Congress and the Legislative Process
“Our intent will not be to create gridlock. Oh, except maybe from time to time.” – Bob Dole
As per Article I, Section 2 and Section 3 of the U.S. Constitution, the United States Congress is divided into two parts (bicameral): the House of Representatives and the U.S. Senate. Whereas the U.S. Senate is comprised of two senators per state, the House of Representatives divides 435 representatives among each state, according to U.S. Census data. As per Article I, Section 2, each state has at least one congressional representative. That said, many populous states have over twenty congressional representatives. California, the most populous state in the nation, has over fifty congressional representatives.
Congressional representatives serve a two-year term. As per Article 1, Section 5, a representative proposes bills, amendments, and resolutions, and serves on a myriad of congressional committees. Yet, in contrast to a U.S. senator, congressional representatives serve a distinct, geographical area – his or her congressional district. Thus, they are charged with representing the political will of the citizens in their district.
Each member of Congress maintains an official website. You can either access house.gov or senate.gov to look up your Congressional representative or both Senators, or you can look up members of Congress via Congress.gov. Each member of Congress includes within their official website information about the member of Congress, information about the district and/or state, legislative issues, and information regarding constituent services.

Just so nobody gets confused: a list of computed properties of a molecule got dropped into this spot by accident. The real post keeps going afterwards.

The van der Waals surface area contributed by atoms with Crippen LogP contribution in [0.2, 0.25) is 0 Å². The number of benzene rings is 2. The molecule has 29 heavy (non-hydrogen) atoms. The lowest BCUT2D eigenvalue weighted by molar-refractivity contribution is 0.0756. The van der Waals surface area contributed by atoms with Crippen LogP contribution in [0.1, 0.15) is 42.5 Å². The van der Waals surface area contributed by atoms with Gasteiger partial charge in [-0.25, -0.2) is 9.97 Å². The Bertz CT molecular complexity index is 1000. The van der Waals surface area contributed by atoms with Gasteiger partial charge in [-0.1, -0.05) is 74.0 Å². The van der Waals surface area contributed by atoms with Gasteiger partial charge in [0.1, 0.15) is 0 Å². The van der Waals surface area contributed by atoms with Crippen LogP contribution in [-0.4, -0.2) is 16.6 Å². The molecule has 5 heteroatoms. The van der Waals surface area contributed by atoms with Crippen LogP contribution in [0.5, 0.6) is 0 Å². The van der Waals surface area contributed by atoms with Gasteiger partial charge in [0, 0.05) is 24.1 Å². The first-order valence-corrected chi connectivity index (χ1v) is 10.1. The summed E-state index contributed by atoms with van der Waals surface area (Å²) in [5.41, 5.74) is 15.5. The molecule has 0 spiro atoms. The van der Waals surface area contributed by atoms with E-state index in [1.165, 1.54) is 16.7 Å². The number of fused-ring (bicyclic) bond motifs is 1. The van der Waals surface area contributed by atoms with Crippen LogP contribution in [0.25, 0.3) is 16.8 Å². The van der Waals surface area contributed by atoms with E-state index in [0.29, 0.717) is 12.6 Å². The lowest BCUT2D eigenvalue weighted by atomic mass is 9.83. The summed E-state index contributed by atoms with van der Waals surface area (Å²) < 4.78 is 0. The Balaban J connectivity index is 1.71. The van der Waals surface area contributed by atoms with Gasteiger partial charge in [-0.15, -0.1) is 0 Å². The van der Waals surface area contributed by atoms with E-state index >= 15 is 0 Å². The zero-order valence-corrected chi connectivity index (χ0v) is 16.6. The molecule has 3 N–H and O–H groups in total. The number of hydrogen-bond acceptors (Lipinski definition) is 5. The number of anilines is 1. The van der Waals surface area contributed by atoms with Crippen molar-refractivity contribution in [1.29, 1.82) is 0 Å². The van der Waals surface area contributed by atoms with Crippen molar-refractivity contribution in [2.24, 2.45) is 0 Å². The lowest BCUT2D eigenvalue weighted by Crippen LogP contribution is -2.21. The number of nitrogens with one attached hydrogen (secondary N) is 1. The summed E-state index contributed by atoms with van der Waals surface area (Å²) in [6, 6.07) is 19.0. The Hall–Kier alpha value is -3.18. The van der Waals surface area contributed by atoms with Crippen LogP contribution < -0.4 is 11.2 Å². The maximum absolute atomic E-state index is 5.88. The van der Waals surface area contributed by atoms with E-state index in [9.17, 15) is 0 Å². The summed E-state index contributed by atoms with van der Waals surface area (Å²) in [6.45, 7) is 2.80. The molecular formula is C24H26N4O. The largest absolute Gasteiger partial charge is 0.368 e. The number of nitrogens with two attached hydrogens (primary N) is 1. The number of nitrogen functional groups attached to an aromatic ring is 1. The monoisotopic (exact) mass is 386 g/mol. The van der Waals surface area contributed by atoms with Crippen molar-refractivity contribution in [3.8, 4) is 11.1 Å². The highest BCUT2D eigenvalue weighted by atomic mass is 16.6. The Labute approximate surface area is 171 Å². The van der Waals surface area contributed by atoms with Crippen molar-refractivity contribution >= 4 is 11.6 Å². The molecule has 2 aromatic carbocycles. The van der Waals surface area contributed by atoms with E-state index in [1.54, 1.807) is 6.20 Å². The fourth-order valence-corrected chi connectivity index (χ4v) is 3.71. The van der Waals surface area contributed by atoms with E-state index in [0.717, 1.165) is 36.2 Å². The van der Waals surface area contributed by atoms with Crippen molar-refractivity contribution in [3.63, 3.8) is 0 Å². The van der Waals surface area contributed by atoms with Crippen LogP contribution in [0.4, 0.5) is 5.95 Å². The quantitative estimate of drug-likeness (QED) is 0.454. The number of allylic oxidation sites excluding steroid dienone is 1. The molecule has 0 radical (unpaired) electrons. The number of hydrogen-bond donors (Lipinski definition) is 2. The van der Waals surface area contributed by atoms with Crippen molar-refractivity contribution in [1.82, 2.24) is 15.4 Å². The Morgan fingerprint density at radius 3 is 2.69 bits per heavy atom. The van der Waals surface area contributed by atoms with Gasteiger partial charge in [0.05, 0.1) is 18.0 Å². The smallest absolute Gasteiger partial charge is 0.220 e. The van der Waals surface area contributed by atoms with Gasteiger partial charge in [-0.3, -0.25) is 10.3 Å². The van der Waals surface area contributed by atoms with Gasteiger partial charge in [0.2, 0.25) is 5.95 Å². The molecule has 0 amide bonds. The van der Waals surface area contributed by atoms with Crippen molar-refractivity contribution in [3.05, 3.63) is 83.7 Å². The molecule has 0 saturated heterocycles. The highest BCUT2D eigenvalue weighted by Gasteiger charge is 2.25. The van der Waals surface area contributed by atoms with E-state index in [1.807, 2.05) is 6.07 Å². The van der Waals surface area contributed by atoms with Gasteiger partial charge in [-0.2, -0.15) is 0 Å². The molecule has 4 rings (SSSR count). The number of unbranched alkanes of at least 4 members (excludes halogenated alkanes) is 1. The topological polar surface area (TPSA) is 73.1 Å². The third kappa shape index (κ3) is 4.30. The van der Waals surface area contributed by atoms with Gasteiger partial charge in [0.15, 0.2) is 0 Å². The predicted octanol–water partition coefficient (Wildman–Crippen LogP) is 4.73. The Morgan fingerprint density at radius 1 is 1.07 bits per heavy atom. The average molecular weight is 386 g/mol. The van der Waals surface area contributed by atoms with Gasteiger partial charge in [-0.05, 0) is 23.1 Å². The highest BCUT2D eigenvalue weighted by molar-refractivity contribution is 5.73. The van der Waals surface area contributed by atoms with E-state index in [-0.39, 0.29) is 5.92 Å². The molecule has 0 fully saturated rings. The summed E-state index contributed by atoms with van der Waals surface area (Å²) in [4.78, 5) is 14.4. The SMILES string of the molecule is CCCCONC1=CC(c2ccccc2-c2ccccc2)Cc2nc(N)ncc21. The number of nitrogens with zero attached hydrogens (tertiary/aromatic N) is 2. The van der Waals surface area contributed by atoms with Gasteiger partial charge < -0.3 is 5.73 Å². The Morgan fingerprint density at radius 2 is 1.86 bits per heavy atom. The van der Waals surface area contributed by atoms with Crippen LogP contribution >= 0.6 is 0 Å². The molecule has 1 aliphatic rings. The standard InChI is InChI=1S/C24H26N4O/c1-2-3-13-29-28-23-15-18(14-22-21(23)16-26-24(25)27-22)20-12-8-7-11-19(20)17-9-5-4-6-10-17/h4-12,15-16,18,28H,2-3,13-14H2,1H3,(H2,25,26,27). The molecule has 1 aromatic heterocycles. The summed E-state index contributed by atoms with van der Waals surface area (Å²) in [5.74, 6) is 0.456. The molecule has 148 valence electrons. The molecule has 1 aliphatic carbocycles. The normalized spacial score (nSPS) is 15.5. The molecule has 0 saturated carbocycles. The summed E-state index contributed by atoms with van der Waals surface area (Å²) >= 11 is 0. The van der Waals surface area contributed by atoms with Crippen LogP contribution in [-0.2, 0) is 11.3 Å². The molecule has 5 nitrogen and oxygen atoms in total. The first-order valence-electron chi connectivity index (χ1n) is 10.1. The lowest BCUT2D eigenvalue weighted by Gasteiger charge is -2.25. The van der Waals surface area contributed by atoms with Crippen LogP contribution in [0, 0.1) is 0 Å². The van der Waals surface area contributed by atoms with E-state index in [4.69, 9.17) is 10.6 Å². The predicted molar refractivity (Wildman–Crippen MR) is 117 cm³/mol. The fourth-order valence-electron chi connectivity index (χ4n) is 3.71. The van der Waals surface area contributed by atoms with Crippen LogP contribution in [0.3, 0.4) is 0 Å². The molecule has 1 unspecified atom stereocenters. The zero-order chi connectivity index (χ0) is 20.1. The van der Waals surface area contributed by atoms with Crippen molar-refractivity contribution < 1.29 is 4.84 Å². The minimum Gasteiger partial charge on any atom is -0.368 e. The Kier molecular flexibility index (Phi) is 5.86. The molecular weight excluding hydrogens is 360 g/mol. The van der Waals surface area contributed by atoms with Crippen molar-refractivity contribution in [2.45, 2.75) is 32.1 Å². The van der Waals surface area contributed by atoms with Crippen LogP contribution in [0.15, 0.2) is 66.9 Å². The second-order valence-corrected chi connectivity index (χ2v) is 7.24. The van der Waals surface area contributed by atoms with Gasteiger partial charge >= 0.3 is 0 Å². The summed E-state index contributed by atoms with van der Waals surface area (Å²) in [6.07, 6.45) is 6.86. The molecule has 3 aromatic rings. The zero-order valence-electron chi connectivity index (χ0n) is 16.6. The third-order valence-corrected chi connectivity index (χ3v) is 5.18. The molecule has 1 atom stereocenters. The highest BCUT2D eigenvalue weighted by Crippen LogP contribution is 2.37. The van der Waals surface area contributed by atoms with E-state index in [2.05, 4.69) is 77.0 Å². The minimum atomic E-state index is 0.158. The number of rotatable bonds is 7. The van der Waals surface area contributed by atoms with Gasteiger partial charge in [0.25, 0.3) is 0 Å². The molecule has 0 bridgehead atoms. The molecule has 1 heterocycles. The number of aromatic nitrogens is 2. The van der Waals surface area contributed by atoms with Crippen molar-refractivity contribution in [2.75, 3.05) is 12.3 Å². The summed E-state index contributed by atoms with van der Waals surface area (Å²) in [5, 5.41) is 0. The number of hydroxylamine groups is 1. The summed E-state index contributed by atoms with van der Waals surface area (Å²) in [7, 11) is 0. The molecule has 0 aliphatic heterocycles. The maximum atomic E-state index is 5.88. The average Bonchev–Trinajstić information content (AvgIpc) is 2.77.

Additional information about members of Congress (not actually written by said members of Congress) can be obtained from the following resources:
Directions: Using the required, academic readings, and supplemental academic research, please address the following while adhering to the Discussion Board Rubric:
U.S. Senate. (n.d.). Retrieved from https://www.senate.gov/.
U.S. House of Representatives. (n.d.). Retrieved from https://www.house.gov/.
National Constitution Center. (n.d.). Retrieved from https://constitutioncenter.org/.
The Legislative Process: Overview. (n.d.). Retrieved from https://www.congress.gov/legislative-process.
The Constitution of the United States. (n.d.). Retrieved from https://www.archives.gov/founding-docs/constitution.